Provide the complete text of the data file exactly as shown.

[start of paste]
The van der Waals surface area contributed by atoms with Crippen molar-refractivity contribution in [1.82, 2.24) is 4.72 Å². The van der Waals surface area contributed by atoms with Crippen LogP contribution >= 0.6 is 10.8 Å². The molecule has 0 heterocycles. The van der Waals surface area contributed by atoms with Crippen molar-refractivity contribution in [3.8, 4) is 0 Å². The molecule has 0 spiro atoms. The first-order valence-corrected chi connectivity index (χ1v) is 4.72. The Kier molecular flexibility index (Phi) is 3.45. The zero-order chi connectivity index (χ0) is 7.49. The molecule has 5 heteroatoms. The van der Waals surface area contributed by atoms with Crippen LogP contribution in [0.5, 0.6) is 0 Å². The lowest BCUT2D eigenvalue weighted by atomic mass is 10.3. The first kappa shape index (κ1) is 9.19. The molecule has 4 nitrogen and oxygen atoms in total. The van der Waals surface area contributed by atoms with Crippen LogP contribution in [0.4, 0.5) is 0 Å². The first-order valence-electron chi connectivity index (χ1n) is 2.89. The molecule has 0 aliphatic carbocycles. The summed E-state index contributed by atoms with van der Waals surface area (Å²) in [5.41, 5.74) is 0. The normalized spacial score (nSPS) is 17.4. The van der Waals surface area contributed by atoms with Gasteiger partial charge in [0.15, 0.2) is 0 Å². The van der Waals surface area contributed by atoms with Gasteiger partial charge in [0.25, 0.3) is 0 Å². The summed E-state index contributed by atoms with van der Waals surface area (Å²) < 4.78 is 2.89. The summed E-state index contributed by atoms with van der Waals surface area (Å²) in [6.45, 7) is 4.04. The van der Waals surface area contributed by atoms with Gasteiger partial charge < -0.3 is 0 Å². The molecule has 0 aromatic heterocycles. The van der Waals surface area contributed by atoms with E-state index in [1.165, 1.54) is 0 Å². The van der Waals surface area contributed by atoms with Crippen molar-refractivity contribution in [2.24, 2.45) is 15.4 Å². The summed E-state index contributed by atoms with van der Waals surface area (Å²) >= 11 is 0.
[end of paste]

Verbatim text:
The van der Waals surface area contributed by atoms with Crippen molar-refractivity contribution in [1.82, 2.24) is 4.72 Å². The van der Waals surface area contributed by atoms with Crippen LogP contribution >= 0.6 is 10.8 Å². The molecule has 0 heterocycles. The van der Waals surface area contributed by atoms with Crippen molar-refractivity contribution in [3.8, 4) is 0 Å². The molecule has 0 spiro atoms. The first-order valence-corrected chi connectivity index (χ1v) is 4.72. The Kier molecular flexibility index (Phi) is 3.45. The zero-order chi connectivity index (χ0) is 7.49. The molecule has 5 heteroatoms. The van der Waals surface area contributed by atoms with Crippen LogP contribution in [0.5, 0.6) is 0 Å². The lowest BCUT2D eigenvalue weighted by atomic mass is 10.3. The first kappa shape index (κ1) is 9.19. The molecule has 4 nitrogen and oxygen atoms in total. The van der Waals surface area contributed by atoms with Crippen LogP contribution in [0.4, 0.5) is 0 Å². The first-order valence-electron chi connectivity index (χ1n) is 2.89. The molecule has 0 aliphatic carbocycles. The summed E-state index contributed by atoms with van der Waals surface area (Å²) in [5.41, 5.74) is 0. The normalized spacial score (nSPS) is 17.4. The van der Waals surface area contributed by atoms with Gasteiger partial charge in [0.15, 0.2) is 0 Å². The van der Waals surface area contributed by atoms with Gasteiger partial charge in [0.25, 0.3) is 0 Å². The summed E-state index contributed by atoms with van der Waals surface area (Å²) < 4.78 is 2.89. The summed E-state index contributed by atoms with van der Waals surface area (Å²) in [6.45, 7) is 4.04. The van der Waals surface area contributed by atoms with Gasteiger partial charge < -0.3 is 0 Å². The molecule has 0 aromatic heterocycles. The van der Waals surface area contributed by atoms with E-state index in [1.165, 1.54) is 0 Å². The van der Waals surface area contributed by atoms with Crippen molar-refractivity contribution in [2.24, 2.45) is 15.4 Å². The summed E-state index contributed by atoms with van der Waals surface area (Å²) >= 11 is 0.